• There are so many things to see, and neighborhoods to visit that it’s going to be years before I feel like I’ve seen most of it. I want to check out other parts of the city. I want to visit the coast to the north and the south of here. I want to see the redwoods far north, and santa cruz down south. I could spend every weekend exploring, and I’ll never run out of things to see.
  • If I didn’t build websites, or know anyone in the web business, I would know almost no one in the bay area. Less my building manager and a few of Kay’s coworkers, each and every other person I know up here is someone I met because of the web. People might say computers make for less social interaction, or distance you from the “real” world, but the fact is I moved to a new city hundreds of miles away and am surrounded by dozens of friends, solely because of computers and the web. Amazing but true.

Every time I see one

Every time I see one of the Palm Beach Ballots, I think of office building doors I can’t tell whether to push or pull, I think of my keychain having three identical keys that I have to go through each time I open my apartment door, office door, or brother-in-law’s house, and I think of gas pumps that take a while to figure out how to engage and “start” them. They’re everyday instances of poor design.

We all experience them every day of our lives, but what baffles me is seeing things like this and getting joke emails calling Palm Beach voters “retards that were too stupid to vote.”

Are these people forgetting what bad design does to our lives everyday? Do these people never hit the wrong button on their microwave ovens? Can they figure out how the shower works at every house, hotel, and apartment they’ve ever been in? When they rent a car, do they just jump in and drive, finding the lights, turn signals, radio, and wipers easily?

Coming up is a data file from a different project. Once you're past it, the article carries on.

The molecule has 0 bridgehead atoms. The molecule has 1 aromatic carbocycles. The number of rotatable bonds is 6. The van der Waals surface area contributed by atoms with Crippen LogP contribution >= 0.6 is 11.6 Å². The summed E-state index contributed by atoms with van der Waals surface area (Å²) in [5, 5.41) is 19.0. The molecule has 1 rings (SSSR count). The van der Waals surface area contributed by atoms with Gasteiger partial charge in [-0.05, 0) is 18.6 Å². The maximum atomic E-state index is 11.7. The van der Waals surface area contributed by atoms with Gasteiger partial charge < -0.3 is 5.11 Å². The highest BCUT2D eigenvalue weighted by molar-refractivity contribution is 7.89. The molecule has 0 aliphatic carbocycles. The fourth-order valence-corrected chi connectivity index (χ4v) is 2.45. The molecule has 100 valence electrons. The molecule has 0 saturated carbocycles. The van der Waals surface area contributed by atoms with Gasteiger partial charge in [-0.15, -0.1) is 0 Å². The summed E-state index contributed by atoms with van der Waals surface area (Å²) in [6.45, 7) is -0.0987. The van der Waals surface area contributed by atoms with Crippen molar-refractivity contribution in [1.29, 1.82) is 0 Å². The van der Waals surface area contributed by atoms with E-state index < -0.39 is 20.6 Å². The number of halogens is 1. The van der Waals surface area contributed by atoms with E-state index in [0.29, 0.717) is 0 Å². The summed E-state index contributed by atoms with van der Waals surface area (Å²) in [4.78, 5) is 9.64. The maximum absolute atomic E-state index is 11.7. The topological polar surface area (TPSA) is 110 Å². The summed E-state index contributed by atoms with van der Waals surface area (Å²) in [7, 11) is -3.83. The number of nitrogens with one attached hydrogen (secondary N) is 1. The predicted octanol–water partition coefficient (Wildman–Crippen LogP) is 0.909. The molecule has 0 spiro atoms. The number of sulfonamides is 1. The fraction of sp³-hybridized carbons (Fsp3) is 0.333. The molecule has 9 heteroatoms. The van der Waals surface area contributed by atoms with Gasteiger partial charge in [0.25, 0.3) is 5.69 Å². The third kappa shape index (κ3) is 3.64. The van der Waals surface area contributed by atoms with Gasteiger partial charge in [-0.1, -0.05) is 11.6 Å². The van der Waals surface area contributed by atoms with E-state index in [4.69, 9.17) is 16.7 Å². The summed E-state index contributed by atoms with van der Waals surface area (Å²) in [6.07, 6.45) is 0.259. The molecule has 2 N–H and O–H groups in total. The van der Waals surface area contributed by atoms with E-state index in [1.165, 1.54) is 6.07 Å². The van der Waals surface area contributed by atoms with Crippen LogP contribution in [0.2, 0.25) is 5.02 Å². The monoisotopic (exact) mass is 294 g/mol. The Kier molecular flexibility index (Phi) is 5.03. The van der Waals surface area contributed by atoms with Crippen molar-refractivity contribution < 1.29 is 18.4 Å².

Do the people discounting Palm Beach voters as stupid lack compassion? Do they have a problem understanding voter’s frustration with the interface? Or is their judgement clouded by their politics?

Politics aside, a bad interface is a bad interface. If the tables were turned, and Bush lost key votes in the state, I wouldn’t support a Gore FL state win.

I’m extremely pleased with the

I’m extremely pleased with the new Blogger upgrade. The site, application, and publishing are all screaming fast. We had to push it out the door early because of recent scaling problems and that’s causing some weird hiccups for some people, but it seems like 90-95% of our users were unaffected. With the new backend in place, improvements and scaling will no longer be an issue. New features will be fast and fierce, and if we ever start having performance problems, we can just add new linux boxes.

Everything is going to be rosy from here on out, and if you thought there were a lot of blogs before, wait until the real explosion happens.

I looked in a mirror

I looked in a mirror today and was horrified. Feathering. Wave-shaped part down the side. Slight gel-induced shine.

I have 80’s hair.

I always know it’s time for a haircut when my head starts resembling a cast member of Family Ties. Actually, the 80’s are a good indicator of when it’s time to change anything. If you’re doing anything or wearing anything that makes you think of the 80’s, it’s time for a change.